Please join me in celebrating Indigenous Peoples’ Day today.

Warm colors and well-chosen imagery and font combine to encourage us to celebrate Indigenous People's Dau.

The official Federal Holiday that has allowed my Beloved to be home today is Columbus Day. Traditionally, it’s been celebrated as an Italian-American ethnic celebration, and I heartily believe that Italian-Americans have good reason to be proud of their heritage.

But as anyone who reads this blog regularly is aware, I have serious problems with the idea of making Christopher Columbus the hero of anything. So while I uplift the idea of Italian pride, I’ll be celebrating Indigenous Peoples’ Day today.

This design includes a smaller-size "Columbus Day" that's marked through with a red X, below which it says "Indigenous People's Day" in larger letters. This is a substitution the Artdog can endorse.

The “Columbian Exchange” created disruption all over the world, some of it positive and some of it negative. There’s a strong argument to be made that it benefitted much of Europe. However, its effects on the so-called “New World” of the Americas, and ultimately on Africa (especially via colonialism and the slave trade) and the rest of the world were not so benign. It could even be called a disaster for the 90% of indigenous Americans who died from plague after plague for which their immune systems were unprepared.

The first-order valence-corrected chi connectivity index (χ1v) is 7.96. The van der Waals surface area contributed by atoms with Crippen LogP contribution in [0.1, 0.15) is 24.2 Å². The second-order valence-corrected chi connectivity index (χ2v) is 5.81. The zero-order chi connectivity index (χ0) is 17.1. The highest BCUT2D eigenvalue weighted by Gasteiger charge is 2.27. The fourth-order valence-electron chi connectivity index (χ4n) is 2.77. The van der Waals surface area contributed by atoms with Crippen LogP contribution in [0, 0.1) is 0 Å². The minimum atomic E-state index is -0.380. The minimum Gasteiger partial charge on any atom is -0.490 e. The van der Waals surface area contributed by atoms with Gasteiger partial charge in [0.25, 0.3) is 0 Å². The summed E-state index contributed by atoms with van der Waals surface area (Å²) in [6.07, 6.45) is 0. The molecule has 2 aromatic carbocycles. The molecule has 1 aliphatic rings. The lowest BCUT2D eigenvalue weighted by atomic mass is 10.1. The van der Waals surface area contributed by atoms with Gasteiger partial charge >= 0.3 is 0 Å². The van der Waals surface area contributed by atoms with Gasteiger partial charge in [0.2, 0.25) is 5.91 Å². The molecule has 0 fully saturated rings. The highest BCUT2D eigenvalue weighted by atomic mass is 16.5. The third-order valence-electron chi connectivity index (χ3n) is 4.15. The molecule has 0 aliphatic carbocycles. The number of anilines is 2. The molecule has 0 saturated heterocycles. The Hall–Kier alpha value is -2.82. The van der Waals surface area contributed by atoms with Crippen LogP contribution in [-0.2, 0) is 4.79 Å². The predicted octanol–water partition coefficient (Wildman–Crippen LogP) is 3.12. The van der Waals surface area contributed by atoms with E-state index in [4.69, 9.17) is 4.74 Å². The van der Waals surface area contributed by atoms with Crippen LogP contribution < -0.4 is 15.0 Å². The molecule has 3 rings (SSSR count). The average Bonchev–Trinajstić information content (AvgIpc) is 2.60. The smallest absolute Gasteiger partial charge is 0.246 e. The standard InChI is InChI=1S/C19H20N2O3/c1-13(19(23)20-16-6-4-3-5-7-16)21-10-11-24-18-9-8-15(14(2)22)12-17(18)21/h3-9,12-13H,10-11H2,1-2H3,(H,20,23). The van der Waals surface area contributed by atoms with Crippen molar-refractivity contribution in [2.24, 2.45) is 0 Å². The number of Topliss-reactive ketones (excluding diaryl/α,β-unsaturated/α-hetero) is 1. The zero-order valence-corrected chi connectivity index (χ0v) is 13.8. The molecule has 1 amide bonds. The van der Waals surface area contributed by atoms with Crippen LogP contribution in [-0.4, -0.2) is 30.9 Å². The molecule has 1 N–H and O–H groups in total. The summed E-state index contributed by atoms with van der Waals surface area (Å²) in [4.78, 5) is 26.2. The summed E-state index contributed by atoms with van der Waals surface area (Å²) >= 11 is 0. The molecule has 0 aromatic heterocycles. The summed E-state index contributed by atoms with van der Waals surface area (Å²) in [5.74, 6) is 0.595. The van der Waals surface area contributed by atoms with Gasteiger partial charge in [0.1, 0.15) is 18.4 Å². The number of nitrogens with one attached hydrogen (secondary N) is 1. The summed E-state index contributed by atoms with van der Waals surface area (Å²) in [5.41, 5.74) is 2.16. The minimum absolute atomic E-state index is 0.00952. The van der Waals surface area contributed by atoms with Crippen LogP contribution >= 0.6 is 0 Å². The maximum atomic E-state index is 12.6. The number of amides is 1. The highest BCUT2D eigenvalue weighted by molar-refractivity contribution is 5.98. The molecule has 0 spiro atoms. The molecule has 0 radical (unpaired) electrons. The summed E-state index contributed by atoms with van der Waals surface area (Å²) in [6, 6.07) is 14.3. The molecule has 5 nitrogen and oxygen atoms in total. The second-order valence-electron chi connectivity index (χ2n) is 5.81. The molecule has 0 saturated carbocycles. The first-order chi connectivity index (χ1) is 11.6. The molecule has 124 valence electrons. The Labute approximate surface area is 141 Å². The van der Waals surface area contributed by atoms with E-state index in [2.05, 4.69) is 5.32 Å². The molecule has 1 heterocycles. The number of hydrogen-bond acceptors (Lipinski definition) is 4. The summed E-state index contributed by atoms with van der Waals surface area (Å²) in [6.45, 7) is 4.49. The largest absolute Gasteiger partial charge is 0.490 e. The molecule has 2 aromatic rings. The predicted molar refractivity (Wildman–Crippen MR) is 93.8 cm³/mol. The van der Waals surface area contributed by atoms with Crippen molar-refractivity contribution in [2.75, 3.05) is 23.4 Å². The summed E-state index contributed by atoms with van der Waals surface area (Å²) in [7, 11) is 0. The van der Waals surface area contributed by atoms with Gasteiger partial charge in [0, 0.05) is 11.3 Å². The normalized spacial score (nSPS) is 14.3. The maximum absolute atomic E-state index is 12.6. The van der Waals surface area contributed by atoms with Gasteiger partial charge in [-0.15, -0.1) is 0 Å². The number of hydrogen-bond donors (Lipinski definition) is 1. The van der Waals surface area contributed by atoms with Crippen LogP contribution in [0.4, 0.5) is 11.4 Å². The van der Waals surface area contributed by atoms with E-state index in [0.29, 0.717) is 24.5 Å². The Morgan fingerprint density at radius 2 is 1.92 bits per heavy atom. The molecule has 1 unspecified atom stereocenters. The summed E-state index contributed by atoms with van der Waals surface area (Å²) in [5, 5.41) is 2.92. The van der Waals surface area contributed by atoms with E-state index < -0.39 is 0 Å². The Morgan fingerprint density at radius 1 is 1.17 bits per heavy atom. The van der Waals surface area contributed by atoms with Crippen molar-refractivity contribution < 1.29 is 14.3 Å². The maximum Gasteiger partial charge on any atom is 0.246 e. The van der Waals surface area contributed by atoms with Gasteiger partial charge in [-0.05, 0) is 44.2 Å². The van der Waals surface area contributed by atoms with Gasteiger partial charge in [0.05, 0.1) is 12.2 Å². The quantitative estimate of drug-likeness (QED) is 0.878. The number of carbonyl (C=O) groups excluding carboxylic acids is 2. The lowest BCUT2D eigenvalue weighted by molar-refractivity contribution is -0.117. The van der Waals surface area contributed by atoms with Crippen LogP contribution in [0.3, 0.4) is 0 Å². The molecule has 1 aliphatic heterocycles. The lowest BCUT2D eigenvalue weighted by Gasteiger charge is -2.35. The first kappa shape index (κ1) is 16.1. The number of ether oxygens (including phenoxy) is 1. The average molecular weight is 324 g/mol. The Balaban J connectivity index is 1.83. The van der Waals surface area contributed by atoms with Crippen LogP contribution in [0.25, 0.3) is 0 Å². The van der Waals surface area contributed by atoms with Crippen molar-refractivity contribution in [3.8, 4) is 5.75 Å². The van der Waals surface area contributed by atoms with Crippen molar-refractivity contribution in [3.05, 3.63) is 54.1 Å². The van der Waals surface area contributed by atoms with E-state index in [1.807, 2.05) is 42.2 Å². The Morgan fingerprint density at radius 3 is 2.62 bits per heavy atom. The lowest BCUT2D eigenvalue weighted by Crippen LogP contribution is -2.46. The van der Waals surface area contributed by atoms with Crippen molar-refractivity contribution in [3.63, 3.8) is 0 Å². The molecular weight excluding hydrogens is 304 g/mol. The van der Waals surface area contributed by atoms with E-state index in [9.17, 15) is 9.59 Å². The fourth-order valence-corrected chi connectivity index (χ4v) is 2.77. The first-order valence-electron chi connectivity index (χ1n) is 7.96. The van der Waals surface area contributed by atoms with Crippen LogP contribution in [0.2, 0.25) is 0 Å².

It was enormously consequential–but it’s been egregiously misrepresented in school curricula for literal centuriesalthough many teachers have begun to grapple with the gaps in the traditional narrative. Still today, however, this information from Scholastic is representative of the kind of things being taught. 

This infographic makes the point with statistics that most Americans are disappointed with what they learned in school about Native American culture, and strongly support reforms. Since Columbus Day is routinely celebrated in US schools, serious issues surrounding it would need to be addressed in curriculum reforms.

It’s time to push for a more complete view of history, and more balanced representation. It does need to take root in schools, certainly. But if it’s only confined to schools we’ll have a “diversity backlash.” Some people will persist in seeing the narrative of a dominant monoculture as the “most important” part. They’ll argue anything else is just political correctness run amok.

We have enough of that kind of thinking already. Countering it is a long, slow process, but for me it will include persistently celebrating Indigenous Peoples’ Day.

IMAGE CREDITS: Many thanks to “World of Wellesley” from Wellesley, MA, for the Indigenous Peoples Day design; to Freedonia State University of New York for the “Columbus Day X-out” image; and to Illuminatives for the infographic about Native American representation in the school curricula of the United States.